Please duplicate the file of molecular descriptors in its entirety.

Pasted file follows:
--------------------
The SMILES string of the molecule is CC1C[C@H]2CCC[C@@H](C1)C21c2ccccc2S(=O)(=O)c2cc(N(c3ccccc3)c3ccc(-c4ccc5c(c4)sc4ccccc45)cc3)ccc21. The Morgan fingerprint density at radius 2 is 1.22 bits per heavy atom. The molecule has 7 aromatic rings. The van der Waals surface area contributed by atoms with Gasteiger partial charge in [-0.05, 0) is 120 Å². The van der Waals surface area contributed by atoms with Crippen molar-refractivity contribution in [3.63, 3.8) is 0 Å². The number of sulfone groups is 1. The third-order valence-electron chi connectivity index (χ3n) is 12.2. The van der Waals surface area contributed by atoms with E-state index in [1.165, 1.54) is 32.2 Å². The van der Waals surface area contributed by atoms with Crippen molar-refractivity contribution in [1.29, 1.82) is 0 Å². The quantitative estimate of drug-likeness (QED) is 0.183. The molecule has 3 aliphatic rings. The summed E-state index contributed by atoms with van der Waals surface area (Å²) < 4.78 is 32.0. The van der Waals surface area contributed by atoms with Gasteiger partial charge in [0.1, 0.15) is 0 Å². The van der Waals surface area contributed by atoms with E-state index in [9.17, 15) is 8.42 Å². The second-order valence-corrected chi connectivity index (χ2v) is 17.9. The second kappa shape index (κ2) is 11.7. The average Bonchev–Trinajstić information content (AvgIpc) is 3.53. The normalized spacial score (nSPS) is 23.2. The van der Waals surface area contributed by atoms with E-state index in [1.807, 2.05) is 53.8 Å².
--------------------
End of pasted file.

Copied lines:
The SMILES string of the molecule is CC1C[C@H]2CCC[C@@H](C1)C21c2ccccc2S(=O)(=O)c2cc(N(c3ccccc3)c3ccc(-c4ccc5c(c4)sc4ccccc45)cc3)ccc21. The Morgan fingerprint density at radius 2 is 1.22 bits per heavy atom. The molecule has 7 aromatic rings. The van der Waals surface area contributed by atoms with Gasteiger partial charge in [-0.05, 0) is 120 Å². The van der Waals surface area contributed by atoms with Crippen molar-refractivity contribution in [3.63, 3.8) is 0 Å². The number of sulfone groups is 1. The third-order valence-electron chi connectivity index (χ3n) is 12.2. The van der Waals surface area contributed by atoms with E-state index in [1.165, 1.54) is 32.2 Å². The van der Waals surface area contributed by atoms with Crippen molar-refractivity contribution in [1.29, 1.82) is 0 Å². The quantitative estimate of drug-likeness (QED) is 0.183. The molecule has 3 aliphatic rings. The summed E-state index contributed by atoms with van der Waals surface area (Å²) < 4.78 is 32.0. The van der Waals surface area contributed by atoms with Gasteiger partial charge in [0.1, 0.15) is 0 Å². The van der Waals surface area contributed by atoms with E-state index in [9.17, 15) is 8.42 Å². The second-order valence-corrected chi connectivity index (χ2v) is 17.9. The second kappa shape index (κ2) is 11.7. The average Bonchev–Trinajstić information content (AvgIpc) is 3.53. The normalized spacial score (nSPS) is 23.2. The van der Waals surface area contributed by atoms with E-state index in [1.807, 2.05) is 53.8 Å².